Poor White

Front Cover
New Directions Publishing, 1993 - Fiction - 363 pages
1 Review
"Nothing quite like it has ever been done in America. . . . It is so vivid, so full of insight, so shiningly life-like and glowing, that the book is lifted into a category all its own," wrote H.L. Mencken, speaking of Anderson's "Winesburg, Ohio," Anderson, he said, is "America's Most Distinctive Novelist." "Poor White," which Anderson wrote in 1920, explores the spiritual and emotional sterility of a success-oriented machine age. Like all of Anderson's tales, it's an important social commentary, and not to be overlooked.
  

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LibraryThing Review

User Review  - lindawwilson - LibraryThing

Elected not to finish this book. Did not like the format -too much wandering around with descriptions of America and not sticking to the story at hand. Finally, I lost interest in the characters that I would have liked, if the story had concentrated more on them. Winesburg Ohio was much much bette Read full review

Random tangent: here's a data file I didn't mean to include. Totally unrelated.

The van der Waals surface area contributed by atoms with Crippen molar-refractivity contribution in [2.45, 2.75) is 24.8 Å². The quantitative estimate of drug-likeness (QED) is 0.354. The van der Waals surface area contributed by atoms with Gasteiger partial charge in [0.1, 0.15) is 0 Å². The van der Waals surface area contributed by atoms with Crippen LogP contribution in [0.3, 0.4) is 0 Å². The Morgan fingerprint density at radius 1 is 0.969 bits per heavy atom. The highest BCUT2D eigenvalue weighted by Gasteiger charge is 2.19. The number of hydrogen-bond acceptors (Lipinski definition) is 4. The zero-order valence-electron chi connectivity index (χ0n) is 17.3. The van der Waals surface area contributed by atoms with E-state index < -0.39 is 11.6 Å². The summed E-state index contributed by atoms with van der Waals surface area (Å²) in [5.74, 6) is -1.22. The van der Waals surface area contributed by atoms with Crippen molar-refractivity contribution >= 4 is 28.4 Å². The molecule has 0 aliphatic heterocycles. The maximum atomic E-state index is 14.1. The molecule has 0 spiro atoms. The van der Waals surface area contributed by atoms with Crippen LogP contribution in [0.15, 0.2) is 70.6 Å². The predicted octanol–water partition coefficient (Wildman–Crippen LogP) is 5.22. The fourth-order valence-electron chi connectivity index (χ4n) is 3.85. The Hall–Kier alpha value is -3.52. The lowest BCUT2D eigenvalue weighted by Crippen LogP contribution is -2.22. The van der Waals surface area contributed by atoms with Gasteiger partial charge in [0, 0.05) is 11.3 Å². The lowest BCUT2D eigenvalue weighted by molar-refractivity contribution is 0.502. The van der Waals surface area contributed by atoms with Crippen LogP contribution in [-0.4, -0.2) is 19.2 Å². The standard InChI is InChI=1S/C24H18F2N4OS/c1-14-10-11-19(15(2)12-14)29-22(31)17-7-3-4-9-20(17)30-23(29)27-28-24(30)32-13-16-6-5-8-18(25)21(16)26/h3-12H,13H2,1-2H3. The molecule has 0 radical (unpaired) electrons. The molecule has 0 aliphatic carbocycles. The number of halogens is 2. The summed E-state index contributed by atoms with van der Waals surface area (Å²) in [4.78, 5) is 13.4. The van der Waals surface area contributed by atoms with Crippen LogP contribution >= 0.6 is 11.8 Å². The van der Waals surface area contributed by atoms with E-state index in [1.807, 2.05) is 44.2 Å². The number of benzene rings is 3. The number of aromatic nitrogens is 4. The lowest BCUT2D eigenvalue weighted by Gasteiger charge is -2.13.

Selected pages

Contents

Section 1
3
Section 2
23
Section 3
54
Section 4
70
Section 5
83
Section 6
112
Section 7
158
Section 8
174
Section 12
265
Section 13
276
Section 14
288
Section 15
300
Section 16
306
Section 17
309
Section 18
321
Section 19
339

Section 9
199
Section 10
238
Section 11
249
Section 20
350
Copyright

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About the author (1993)

Sherwood Anderson was born on September 13, 1876, in Camden, Ohio, and grew up in nearby Clyde. In 1898 he joined the U.S. Army and served in the Spanish-American War. In 1900 he enrolled in the Wittenberg Academy. The following year he moved to Chicago where he began a successful business career in advertising. Despite his business success, in 1912 Anderson walked away to pursue writing full time. His first novel was Windy McPherson's Son, published in 1916, and his second was Marching Men, published in 1917. The phenomenally successful Winesburg, Ohio, a collection of short stories about fictionalized characters in a small midwestern town, followed in 1919. Anderson wrote novels including The Triumph of the Egg, Poor White, Many Marriages, and Dark Laughter, but it was his short stories that made him famous. Through his short stories he revolutionized short fiction and altered the direction of the modern short story. He is credited with influencing such writers as William Faulkner, Ernest Hemingway and F. Scott Fitzgerald. Anderson died in March, 1941, of peritonitis suffered during a trip to South America. The epitaph he wrote for himself proclaims, "Life, not death, is the great adventure.

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